Mossadegh himself has been criticized for breaking the law when he
temporarily dissolved the majles. "How is that different from the
dictatorship of the Shah?" his detractors ask. Katouzian admits the
mistake, while explaining the complex mitigating circumstances. Yet his
arbitrary rule theory makes it unnecessary to decide whether Mossadegh
was a dictator. The reader has already learned that the term "dictator"
in the Western sense does not describe our Shahs at all. The Pahlavis
were not dictators, but arbitrary rulers. Mossadegh, dictator or not,
acted in the modern paradigm of the struggle between various interests
of society. For him, the primitive mellat [people ]vs. dowlat [state]
dialectic was an extinct theme.

As Katouzian explains in Iranian History and Politics, our numerous
rebellions had always been about the mellat overthrowing the dowlat.
Everybody vs. the "institution" of the arbitrary ruler. The upheavals
led to a period of chaos [fetneh/ahsoub] until a new arbitrary ruler
enforced order and began the cycle all over again. In Mussadiq and the
Struggle for Power in Iran it can be seen that the battles of the
Mossdegh era were of a fresh variety. We were fighting over which
interests in our society were going to dictate the rules. This gave a
totally new texture to the power game, which for the first time could
be termed "politics." Katouzian emphasizes that there was no Persian
word for "politics"; the modern meaning of the old word "siaasat" was
first adopted during the constitutional revolution.

Though the Shah appeared to win the day after the 1953 coup, he
could not hold back Iran's new paradigm, best archetyped in the
Mossadegh drama. In an unmistakable occurrence of Katouzian's mellat
vs. dowlat phenomenon, everyone rose against the Shah in 1979. Not a
single major element of Iran's society defended him. Not the merchants
he had made wealthy, not the workers he had created jobs for, not even
the women and the minorities he had treated so kindly. This puzzling
ingratitude is completely explained by Iranian society's resolve to put
an end to arbitrary rule. An evolutionary force overwhelmed sectarian

Some argue that we should stop dwelling on Shah and Mossadegh. After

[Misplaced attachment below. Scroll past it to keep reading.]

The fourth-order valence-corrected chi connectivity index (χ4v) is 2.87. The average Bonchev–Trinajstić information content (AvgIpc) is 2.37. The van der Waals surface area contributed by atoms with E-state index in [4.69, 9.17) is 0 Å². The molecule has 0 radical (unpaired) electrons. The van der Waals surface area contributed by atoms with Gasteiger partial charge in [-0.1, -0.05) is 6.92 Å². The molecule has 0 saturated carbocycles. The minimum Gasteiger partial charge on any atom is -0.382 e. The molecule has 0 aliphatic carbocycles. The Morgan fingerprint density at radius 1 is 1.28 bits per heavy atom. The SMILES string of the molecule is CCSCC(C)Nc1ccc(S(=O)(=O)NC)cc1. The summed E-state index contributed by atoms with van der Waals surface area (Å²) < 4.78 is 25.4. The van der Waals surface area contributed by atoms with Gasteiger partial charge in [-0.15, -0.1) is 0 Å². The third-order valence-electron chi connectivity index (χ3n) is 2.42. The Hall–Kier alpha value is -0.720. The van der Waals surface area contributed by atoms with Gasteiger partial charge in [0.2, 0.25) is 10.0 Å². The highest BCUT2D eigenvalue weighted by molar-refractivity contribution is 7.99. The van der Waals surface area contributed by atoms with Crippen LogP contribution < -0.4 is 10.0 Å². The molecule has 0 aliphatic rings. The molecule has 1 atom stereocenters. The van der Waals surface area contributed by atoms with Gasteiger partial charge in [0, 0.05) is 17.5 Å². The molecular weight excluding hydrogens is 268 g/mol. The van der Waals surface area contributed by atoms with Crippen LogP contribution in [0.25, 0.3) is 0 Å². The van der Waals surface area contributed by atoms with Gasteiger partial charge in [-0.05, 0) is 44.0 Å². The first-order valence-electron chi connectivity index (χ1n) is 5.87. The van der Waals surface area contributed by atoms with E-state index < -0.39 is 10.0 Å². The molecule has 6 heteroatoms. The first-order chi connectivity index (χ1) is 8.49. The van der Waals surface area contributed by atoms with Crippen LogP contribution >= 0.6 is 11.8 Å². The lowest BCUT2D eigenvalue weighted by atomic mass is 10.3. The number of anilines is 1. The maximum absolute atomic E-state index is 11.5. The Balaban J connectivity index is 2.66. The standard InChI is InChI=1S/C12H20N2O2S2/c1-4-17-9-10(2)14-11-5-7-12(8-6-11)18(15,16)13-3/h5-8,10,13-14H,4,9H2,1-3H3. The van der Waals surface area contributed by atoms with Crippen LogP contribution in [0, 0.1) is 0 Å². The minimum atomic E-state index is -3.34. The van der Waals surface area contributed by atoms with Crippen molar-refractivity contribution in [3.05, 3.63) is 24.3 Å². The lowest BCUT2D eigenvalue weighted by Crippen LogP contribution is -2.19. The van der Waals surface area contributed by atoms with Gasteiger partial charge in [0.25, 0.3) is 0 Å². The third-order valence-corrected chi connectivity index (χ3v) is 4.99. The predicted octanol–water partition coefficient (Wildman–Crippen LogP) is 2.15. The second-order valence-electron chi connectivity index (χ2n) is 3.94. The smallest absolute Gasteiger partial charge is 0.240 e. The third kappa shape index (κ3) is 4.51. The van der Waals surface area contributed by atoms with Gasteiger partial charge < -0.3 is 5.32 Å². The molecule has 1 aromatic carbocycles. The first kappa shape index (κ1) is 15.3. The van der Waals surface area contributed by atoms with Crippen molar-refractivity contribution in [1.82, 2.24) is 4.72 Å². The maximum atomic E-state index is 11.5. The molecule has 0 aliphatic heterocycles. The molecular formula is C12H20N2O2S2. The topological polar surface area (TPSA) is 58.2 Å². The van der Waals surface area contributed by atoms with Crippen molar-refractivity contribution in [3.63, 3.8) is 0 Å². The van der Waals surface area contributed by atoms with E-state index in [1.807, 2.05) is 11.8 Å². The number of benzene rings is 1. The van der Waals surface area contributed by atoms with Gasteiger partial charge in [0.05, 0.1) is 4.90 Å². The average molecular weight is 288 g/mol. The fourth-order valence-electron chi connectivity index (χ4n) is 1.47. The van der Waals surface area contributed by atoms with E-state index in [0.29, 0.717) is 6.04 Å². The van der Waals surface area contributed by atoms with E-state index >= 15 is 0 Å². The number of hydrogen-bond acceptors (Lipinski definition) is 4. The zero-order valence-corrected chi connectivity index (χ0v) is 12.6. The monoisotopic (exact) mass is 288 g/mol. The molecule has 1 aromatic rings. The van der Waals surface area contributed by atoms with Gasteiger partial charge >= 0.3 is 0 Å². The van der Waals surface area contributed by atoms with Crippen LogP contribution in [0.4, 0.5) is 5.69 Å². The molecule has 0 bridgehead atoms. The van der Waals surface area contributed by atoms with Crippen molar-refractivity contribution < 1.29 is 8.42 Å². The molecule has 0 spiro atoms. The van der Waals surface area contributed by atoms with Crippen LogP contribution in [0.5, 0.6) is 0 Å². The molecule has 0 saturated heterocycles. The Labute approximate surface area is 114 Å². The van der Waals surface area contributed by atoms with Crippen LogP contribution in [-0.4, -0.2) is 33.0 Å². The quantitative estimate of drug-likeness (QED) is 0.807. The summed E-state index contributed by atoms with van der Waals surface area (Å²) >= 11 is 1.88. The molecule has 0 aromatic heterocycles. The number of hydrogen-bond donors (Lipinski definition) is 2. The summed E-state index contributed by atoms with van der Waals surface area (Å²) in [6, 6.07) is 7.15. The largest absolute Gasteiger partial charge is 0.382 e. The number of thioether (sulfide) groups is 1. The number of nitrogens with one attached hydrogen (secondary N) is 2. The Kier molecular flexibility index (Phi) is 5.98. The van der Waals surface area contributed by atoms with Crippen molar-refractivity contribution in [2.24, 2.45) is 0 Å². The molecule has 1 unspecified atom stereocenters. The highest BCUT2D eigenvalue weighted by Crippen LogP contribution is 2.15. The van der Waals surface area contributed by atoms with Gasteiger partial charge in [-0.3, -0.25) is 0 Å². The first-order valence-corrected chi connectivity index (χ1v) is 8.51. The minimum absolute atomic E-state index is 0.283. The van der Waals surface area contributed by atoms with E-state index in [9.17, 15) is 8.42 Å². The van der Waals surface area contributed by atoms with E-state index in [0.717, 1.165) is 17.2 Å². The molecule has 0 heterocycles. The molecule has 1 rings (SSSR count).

reading Katouzian, I believe we can safely drop the Shah from
conversations, as his species is unlikely to be part of Iran's
political ecology again. The Pahlavis were the last dinosaurs. But
Mossadegh was the first mammal. His political genes are alive, evolving
and relevant. Iran's stubborn struggle against foreign dependence, even
in the face of sanctions, is straight out of Mossadegh's book. Western
analysts flummoxed by The Islamic Republic's resilience to regime
change should acknowledge the unprecedented symbiosis that now exists
between the dowlat and parts of the mellat. The Islamic establishment
in turn should consider to what extent the concept of a Supreme Leader
contradicts the program that the Iranian nation has set for its long
term development. The regime's leaders should also beware: their power
is imperiled whenever they arbitrarily suspend constitutional rights.

The Shahs are dead, but Mossadegh's legacy remains a giant factor in
Iran's future. This is why Giants still rule. And the Dodgers? Well,
who cares anymore?



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Shanameh economics

by Ari Siletz on

Dear Rostam,

Thank you for taking time to respond to this article. 

Your conjecture that Iran's culture may be specially prone to a dualistic world view has some merit.  Your critique of the article, however, misapplies the conjecture.

The article explicitly acknowledges the Shah's accomplishments in making merchants rich, creating jobs for workers, and improving life for women and minorities. It also leaves room to claim possible benevolence of character on the Shah's part, as much as it leaves room for the argument that Mossadegh may have made a mistake in the early dismissal of  the parliament. I propose that shades of Grey do exist in the content.

Your point about the Shah's spending money on Iran's infrastucture misnderstands the requirements of a modern economy, which--in the West at least--relies on inviolable rights of ownership leading to long term security of capital. Generosity on the part of a leader who is empowered to take those rights away, however, is Shahnameh economics, not modern economics.

Finally, as in the baseball metaphor, one team wins and the other loses regardless of how close the score--same with political parties in the US. Decalring Mossadegh the winner is not denying that the other team also scored some points. To think otherwise has the flavor of the black and white state of mind which you have transcended




Shades of gray

by Rostam on

This article is heavily biased.


This is very common among us Iranians. When you read a pro-Shah article, "everything" the Shah did is depicted as positive, and "everything" that Mosadegh was doing as negative. Note the emphasis is on the word "everything." Everything as 100%, as absolute, as total and all encompassing. In a pro-Shah article, the Shah is depicted as totally, absolutely, one hundred percent correct in all of his decisions. At the same time Mosadegh is brutalized and depicted as a villain.  Conversely, when you read a pro-Mosadegh article, "everything" Mosadegh did is depicted as positive. "Everything" the Shah did as villainous. Again, note that the emphasis in on the word "everything."